Building the Middle Class with Better Skills and Wages: Who Would be Helped by Stronger Pathways?

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In today’s labor market, postsecondary education is critical to securing good jobs that pay family-sustaining wages.  Workers with higher levels of education tend to have greater earnings and lower unemployment rates than workers with lower levels. To gain the best labor market opportunities, low-income adults and long-term unemployed workers need access to expanded postsecondary education and training.

COWS (Center on Wisconsin Strategy) and CLASP have developed profiles of adult workers in every state who are in need of better skills and wages. Each state profile estimates the number of adult workers (ages 25-64) who are without two or four-year college degrees or have limited English skills and who earn less than the state median wage or are in the labor force but have not worked for the last year. The data sheets show the employment status, education level, race/ethnicity, age, gender, and English language proficiency of these workers and whether they earn above or below poverty-level wages.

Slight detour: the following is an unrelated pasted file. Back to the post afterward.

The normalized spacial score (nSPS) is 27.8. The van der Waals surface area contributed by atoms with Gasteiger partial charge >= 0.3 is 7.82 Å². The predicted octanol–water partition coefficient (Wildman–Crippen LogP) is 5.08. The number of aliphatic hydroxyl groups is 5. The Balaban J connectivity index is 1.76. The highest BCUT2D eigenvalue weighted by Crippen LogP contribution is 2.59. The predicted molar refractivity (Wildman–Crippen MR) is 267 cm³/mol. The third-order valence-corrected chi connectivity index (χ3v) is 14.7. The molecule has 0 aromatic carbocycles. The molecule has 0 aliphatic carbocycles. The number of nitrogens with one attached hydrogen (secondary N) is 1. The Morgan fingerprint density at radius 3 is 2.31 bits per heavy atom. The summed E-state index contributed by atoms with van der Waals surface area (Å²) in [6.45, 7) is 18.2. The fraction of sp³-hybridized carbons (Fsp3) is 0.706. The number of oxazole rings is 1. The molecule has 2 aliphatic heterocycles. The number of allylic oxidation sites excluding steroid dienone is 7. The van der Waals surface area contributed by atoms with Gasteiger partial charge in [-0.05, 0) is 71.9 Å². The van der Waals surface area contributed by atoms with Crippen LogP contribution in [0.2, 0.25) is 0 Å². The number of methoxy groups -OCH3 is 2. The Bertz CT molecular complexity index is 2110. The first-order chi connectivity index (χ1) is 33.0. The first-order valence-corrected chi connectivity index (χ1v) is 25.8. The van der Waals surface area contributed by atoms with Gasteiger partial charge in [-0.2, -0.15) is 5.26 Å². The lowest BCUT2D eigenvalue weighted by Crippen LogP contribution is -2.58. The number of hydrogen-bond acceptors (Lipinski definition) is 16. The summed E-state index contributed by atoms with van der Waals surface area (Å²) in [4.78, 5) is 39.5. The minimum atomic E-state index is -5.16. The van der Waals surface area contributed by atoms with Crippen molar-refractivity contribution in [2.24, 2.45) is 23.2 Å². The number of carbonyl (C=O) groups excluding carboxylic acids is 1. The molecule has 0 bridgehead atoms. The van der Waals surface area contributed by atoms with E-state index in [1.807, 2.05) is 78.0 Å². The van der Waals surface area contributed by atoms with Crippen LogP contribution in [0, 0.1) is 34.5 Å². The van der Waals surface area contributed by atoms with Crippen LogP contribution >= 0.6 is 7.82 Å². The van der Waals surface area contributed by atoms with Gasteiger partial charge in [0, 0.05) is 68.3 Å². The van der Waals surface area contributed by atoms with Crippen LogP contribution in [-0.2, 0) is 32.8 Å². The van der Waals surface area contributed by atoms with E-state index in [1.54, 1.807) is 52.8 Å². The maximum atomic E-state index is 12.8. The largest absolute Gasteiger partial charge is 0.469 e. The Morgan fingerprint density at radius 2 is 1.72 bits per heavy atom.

Career pathways are one approach that states have adopted to help adults and youth gain the postsecondary education and training they need for better-paying jobs. Career pathways are connected education and training services that enable students to advance over time to ever higher levels of education and employment in a given industry or field. States are also implementing sector strategies, contextualized instruction, developmental education redesign, or other education and training strategies targeted at adult workers in need of better skills and wages.

Policymakers and advocates can use the information in these profiles as a starting point for setting goals and designing policies and strategies to meet the unique needs of this population. Faced with continuing budget pressures, policymakers should consider strategies to align a range of private and public funding sources, such as the Workforce Investment Act, Carl D. Perkins Career and Technical Education Act, the Higher Education Act, and state and local funding, with the end goal of helping many more workers secure credentials and family-sustaining employment.

Use the map below to find your state’s profile.

For a sortable summary of data across all 50 states, click here.  You can also access summary data pre-sorted by number of workers and percentage of workers.